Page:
October 30

Doing More With ABLE Funds | Special Needs Planning

Here’s a scenario that may be familiar to families whose adult children receive federal or state benefits, and who are concerned with how various expenses can be covered without negatively impacting those benefits.

Consider this hypothetical: It’s the start of a new school year, and your young adult son with a disability is very interested in taking a course in graphic design at a school about 50 miles away. He also is eager to live independently, and there is a suitable apartment complex near the school both within walking distance and serviced by the campus bus system. The problem is that expenses associated with the course and living away from home will far exceed his monthly Supplemental Security Income (SSI) check. Can he go to school and live independently without jeopardizing this and other important benefits? How do you best support him while protecting critical support?

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Caring for an individual with special needs, or living as an adult with special needs, brings unique challenges. Because the rules which govern critical government benefits like SSI or Medicare are so complex, Special Needs Trusts (SNTs) long have served the function of helping individuals meet stringent income standards for benefits eligibility while preserving some financial independence. However, SNTs are not directly controlled by the beneficiary and carry their own limitations, including the restrictions on paying for basic living expenses such as food and rent. Recognizing the need for access to more resources, the ABLE (Achieving a Better Life Experience) Act was passed in 2014.

ABLE accounts are a genuine game-changer for individuals with disabilities. Unlike SNTs, ABLE accounts are investment accounts that can be owned and controlled directly by the beneficiary. Even more attractive is that ABLE accounts are non-taxable investment accounts (invested with post-tax dollars) that, when properly managed, do not interfere with eligibility for federal needs-based benefits. And, unlike SNTs or direct supports, ABLE funds can be used for basic living expenses, including rent, utilities and food, without jeopardizing or reducing federal needs-based government benefits.

By allowing funds to be used tax-free for “qualified disability-related expenses,” ABLE accounts provide spending flexibility previously unavailable to individuals with special needs. So, what are “qualified disability-related expenses?” The law doesn’t describe these in detail, but does specify that these may include expenses related to:

  • Education
  • Housing
  • Transportation
  • Employment Training and Support
  • Assistive Technology
  • Personal Support Services
  • Health Care Expenses
  • Financial Management
  • Administrative Services
  • Other Qualified Expenses

If the son in our previous example had an SNT and an ABLE account, he and the trustee of the SNT would have the flexibility of using either SNT or ABLE funds to pay for his jewelry course, which is an education/training expense, and also could utilize ABLE funds for his housing related expenditures. Determining which pocket of funds to use for a particular expense requires a thorough understanding of the relevant rules and restrictions. Certain expenditures permissibly can be paid from either an SNT or an ABLE account but, in some circumstances, one might be the better choice (for example, an SNT to pay for vacation or education expenses, and an ABLE to cover housing and shelter costs).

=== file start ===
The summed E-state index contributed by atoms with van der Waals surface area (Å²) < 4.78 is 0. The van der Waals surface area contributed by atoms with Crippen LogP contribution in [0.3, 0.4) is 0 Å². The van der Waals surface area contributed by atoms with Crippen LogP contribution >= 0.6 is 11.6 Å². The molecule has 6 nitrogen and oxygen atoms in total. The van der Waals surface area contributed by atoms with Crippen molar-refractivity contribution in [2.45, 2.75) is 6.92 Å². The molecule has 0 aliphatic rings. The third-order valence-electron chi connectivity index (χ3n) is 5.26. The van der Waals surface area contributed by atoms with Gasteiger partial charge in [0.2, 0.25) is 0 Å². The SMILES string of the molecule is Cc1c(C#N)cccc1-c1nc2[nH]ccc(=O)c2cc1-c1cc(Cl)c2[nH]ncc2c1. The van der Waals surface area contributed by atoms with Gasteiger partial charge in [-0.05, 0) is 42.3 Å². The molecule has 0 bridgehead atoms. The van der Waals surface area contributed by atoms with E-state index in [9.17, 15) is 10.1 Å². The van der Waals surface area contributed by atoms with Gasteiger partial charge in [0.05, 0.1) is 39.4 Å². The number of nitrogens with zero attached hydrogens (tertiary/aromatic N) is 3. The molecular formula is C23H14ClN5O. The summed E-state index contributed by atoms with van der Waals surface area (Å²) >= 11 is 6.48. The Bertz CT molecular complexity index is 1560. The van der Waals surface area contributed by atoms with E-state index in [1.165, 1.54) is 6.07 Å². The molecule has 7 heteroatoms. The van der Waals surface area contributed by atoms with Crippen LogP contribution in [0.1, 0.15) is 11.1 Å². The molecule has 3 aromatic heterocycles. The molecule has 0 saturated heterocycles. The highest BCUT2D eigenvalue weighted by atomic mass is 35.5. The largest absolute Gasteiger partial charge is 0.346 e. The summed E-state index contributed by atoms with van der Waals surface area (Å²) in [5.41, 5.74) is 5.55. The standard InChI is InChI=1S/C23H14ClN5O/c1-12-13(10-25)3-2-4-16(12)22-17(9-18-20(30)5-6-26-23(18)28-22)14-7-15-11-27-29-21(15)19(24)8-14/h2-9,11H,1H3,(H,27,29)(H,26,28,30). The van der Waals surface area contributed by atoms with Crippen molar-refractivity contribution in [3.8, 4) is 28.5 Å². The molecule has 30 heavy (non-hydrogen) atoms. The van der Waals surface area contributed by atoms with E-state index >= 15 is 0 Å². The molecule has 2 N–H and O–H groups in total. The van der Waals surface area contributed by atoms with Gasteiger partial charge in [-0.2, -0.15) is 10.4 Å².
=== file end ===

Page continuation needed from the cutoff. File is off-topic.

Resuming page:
ABLE accounts are a valuable complement to an SNT when designing the comprehensive care plan for individuals with disabilities, especially given the ability to cover costs of the individual’s day-to-day living. Also, in instances when there is no SNT in place, an ABLE account may provide a needed source of funds for a variety of disability and living-related expenses without jeopardizing benefits. With an ABLE account, capable beneficiaries now may have direct control over funds, and can save assets above the very modest resource limits for Supplemental Security Income (SSI) and many Medicaid programs. Individuals with disabilities who own an ABLE account are afforded more autonomy and need not seek approval from a trustee to pay for a permissible expense, thus leaving them free to pursue and fund independent experiences

However, there are rules regarding who can participate in an ABLE program, how much the account can receive annually and other important spending and funding parameters which may vary from state to state. It’s always best to consult an experienced special needs attorney and your financial advisor to determine what financial tools will best meet the specific needs of your family member.

Milestone Ages Special Needs Planning

Attorneys
Ann N. Butenhof, CELA
Judith L. Bomster, Esquire
Judith K. Jones, Esquire

Paralegals
Sonia Gianitsis
Renee Lubinski, EA

Administrative Staff
› Denise M. Aiken – Executive Assistant/Office Manager
› Caitlin M. Nelson – Receptionist
› Debra Doyon  Accounting Manager
› Natasha Winslow - Clerk